The PlayStation 4 has done exceptionally well for Sony over the last six years. But by December 2020, it will be forced into retirement by the PS5, its soon-to-be-fully-announced successor. We're starting to hear enough rumors about the PS5 to get a good idea of what the new console will change, what it will improve, and what it will keep the same. That's why we've put together this PS5 vs PS4 showdown to help new buyers figure out whether they ought to wait for the new console on the block, or go with the older, more established machine.
PS5 vs. PS4 release date and price
In case you haven't been paying attention to console gaming since 2013: The PlayStation 4 is currently available in a Slim configuration with 1 TB of storage. The console costs $290 by itself, but you can also get it as part of a few different game bundles. Then there’s the 4K-capable PlayStation 4 Pro, which also includes 1 TB of storage, for $349.
We’re expecting the PlayStation 5 to be revealed some time in the next few months, with preorders going live potentially in March, and the consoles finally hitting shelves in time for the 2020 holiday season. Sony hasn't decided how much the PS5 will cost yet. But one analysis (courtesy of Twinfinite) puts the price at $499, which is considerably more expensive than the PS4.
PS5 vs. PS4 design
The PS4, particularly the Slim variant introduced in 2016, is a shrinking violet in its standard black plastic chassis. It doesn't draw much attention to itself. The same cannot be said about the rumored designs we’ve seen for the PS5.
Patent designs show that the console could adopt a new V-shaped design, so that the console can keep cool while operating. It’ll still have the usual disc drive and ports, but with a new, much more brash shape. Renders by artists such as those at LetsGoDigital (see the image below) have given us an idea of how these sketches might translate to real life.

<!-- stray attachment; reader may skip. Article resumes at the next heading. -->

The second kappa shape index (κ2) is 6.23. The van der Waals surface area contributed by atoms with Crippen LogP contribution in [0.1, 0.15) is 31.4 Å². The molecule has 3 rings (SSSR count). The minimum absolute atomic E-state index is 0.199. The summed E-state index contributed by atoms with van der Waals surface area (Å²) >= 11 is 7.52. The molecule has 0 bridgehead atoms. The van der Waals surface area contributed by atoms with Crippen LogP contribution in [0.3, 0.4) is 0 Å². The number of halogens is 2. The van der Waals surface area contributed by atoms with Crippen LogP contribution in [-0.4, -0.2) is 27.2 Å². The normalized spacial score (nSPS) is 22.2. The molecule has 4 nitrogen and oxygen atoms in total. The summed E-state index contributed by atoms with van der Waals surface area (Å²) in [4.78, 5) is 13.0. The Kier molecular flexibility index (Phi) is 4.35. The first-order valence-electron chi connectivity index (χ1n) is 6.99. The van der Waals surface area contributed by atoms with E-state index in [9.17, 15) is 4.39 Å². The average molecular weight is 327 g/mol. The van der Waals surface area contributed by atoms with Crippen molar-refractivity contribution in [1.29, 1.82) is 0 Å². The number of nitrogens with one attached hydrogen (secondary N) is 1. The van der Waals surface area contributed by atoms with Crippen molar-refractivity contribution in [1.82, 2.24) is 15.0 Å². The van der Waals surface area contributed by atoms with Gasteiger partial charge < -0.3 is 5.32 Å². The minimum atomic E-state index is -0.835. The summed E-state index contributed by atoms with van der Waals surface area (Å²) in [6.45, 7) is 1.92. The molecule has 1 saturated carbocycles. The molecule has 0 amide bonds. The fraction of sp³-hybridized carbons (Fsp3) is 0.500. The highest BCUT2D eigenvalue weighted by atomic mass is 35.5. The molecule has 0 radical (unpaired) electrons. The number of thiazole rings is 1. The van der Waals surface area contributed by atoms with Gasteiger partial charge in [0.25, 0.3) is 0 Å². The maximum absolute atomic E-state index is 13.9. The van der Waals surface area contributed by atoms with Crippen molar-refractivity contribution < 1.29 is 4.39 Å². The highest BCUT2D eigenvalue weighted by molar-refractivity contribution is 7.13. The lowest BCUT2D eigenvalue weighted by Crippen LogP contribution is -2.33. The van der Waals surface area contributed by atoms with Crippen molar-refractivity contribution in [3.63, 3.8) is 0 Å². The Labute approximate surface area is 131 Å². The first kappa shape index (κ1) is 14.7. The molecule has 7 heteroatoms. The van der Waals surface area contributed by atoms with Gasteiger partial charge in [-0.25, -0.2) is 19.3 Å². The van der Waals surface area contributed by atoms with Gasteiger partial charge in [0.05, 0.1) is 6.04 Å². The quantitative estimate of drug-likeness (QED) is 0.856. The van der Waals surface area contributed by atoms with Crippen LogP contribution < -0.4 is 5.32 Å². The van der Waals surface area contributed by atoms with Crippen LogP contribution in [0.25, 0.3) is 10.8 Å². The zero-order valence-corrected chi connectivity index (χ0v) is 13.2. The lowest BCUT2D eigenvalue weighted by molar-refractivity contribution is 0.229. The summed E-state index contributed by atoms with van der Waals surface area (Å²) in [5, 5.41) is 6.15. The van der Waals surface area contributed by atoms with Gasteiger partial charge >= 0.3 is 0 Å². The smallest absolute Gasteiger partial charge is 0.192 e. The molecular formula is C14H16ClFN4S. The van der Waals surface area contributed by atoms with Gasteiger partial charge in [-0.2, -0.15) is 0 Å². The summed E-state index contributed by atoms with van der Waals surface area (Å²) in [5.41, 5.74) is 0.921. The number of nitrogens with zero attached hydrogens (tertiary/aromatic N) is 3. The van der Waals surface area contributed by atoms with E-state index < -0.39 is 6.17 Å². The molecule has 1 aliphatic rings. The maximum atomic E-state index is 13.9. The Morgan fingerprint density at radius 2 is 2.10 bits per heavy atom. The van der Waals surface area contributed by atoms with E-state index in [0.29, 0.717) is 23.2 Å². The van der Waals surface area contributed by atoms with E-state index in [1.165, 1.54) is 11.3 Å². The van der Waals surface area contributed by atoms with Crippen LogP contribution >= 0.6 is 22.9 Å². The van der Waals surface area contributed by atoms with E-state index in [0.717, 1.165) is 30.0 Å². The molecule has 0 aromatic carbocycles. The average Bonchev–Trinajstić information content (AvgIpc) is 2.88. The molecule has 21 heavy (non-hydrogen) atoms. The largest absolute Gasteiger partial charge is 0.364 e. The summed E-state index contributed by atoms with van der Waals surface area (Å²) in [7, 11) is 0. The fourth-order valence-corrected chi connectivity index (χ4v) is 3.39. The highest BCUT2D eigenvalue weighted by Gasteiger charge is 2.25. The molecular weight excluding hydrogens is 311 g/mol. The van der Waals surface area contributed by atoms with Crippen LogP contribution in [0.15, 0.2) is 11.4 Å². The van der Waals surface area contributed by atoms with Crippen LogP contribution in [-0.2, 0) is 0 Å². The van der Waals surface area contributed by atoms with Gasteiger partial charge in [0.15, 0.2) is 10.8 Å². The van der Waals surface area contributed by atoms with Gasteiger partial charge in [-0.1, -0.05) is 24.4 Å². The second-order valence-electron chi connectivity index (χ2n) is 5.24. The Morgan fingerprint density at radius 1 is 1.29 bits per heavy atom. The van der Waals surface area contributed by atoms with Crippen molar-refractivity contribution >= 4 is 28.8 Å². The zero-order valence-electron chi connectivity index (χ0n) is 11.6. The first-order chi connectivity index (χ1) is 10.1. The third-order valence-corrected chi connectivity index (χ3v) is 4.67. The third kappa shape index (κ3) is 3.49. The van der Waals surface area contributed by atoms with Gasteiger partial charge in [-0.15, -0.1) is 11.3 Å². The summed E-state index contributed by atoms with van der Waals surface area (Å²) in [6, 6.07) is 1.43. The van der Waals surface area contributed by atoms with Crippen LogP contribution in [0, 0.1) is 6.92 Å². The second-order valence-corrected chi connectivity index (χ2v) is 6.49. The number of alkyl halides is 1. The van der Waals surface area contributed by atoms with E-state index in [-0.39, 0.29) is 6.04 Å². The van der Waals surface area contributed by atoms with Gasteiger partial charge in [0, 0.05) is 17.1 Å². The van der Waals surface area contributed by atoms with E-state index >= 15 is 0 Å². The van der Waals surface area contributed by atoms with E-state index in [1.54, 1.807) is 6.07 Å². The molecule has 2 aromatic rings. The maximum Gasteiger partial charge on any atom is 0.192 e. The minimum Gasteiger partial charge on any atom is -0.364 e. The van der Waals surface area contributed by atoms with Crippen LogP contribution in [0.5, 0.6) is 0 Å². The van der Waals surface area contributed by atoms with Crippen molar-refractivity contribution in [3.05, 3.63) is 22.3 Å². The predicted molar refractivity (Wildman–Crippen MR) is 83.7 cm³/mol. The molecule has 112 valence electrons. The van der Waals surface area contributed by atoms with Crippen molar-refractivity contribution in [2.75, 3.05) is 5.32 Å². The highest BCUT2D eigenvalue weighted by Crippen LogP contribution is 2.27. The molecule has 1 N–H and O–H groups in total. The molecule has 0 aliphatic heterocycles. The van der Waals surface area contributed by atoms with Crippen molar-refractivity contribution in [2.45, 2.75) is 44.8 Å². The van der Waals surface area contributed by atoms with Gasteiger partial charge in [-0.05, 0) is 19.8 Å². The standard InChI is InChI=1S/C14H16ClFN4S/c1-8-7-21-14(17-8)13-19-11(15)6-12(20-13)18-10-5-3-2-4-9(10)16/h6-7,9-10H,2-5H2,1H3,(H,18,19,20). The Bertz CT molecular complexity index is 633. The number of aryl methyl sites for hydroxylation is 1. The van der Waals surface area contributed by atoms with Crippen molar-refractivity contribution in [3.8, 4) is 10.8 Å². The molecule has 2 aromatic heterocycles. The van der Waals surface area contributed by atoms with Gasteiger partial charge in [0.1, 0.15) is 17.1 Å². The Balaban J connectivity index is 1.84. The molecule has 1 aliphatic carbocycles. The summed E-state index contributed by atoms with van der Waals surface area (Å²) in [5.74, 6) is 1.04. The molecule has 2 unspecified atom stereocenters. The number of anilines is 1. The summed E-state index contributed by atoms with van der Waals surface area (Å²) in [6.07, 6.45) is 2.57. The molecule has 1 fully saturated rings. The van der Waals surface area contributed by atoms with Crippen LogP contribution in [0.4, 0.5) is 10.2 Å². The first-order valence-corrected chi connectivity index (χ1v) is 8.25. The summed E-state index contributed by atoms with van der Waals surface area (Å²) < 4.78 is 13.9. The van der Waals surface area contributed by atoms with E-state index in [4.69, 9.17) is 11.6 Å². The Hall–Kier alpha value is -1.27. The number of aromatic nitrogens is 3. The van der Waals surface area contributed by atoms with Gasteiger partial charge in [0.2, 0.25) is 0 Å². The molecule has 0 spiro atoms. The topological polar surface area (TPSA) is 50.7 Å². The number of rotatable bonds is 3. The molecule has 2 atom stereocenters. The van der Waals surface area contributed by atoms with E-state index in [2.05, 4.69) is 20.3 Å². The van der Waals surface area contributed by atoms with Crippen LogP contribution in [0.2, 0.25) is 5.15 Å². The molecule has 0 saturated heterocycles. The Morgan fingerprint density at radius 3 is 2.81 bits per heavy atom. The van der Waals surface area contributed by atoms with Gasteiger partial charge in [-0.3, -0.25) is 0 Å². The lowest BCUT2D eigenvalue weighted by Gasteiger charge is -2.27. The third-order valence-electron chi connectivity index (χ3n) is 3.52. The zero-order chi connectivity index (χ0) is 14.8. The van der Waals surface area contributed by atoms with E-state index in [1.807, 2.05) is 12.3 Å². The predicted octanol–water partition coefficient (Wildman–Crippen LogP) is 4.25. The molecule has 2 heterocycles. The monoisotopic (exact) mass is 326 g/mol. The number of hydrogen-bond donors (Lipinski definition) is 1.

Further strengthening this rumor are alleged images of the PS5 devkit consoles, which look like the patented designs.
PS5 vs. PS4 specs
The PlayStation 4 runs on an 8-core AMD x86-64 Jaguar CPU, which has a frequency of 1.6 GHz for the basic console, and 2.13GHz for the PlayStation 4 Pro. That’s joined by 8 GB RAM, and 500 GB, 1 TB or 2 TB of storage, depending on the model.
The PS5 is rumored to employ a custom AMD Ryzen processor, which will enable features like 3D audio, 4K video at 120fps and up to 8K video output. As for storage, we’re expecting a new kind of "customized ultra-fast SSD." Needless to say, this will create a big gap in PS5 vs. PS4 performance.
The PS5 may also get a custom version of the AMD Radeon Navi GPU: an upgrade of the AMD GCN Radeon GPU found in the PS4. This new graphics card should enable ray tracing.
The PS4 used a Blu-ray disc drive for its physical media input, and the PS5 will likely do the same. However, the PS5 will likely have a 4K-compatible Blu-ray drive, allowing for UHD gaming and multimedia, as long as you have a 4K TV or 4K monitor to support it.
PS5 vs. PS4 controller
Sony’s been refining its DualShock controller for almost five generations now (counting the PS5), so don’t expect any changes to be too drastic. The PS5 controller should look like a more refined version of the DualShock 4. Based on leaked images, this seems to be true, other than port placements and the controller's overall size.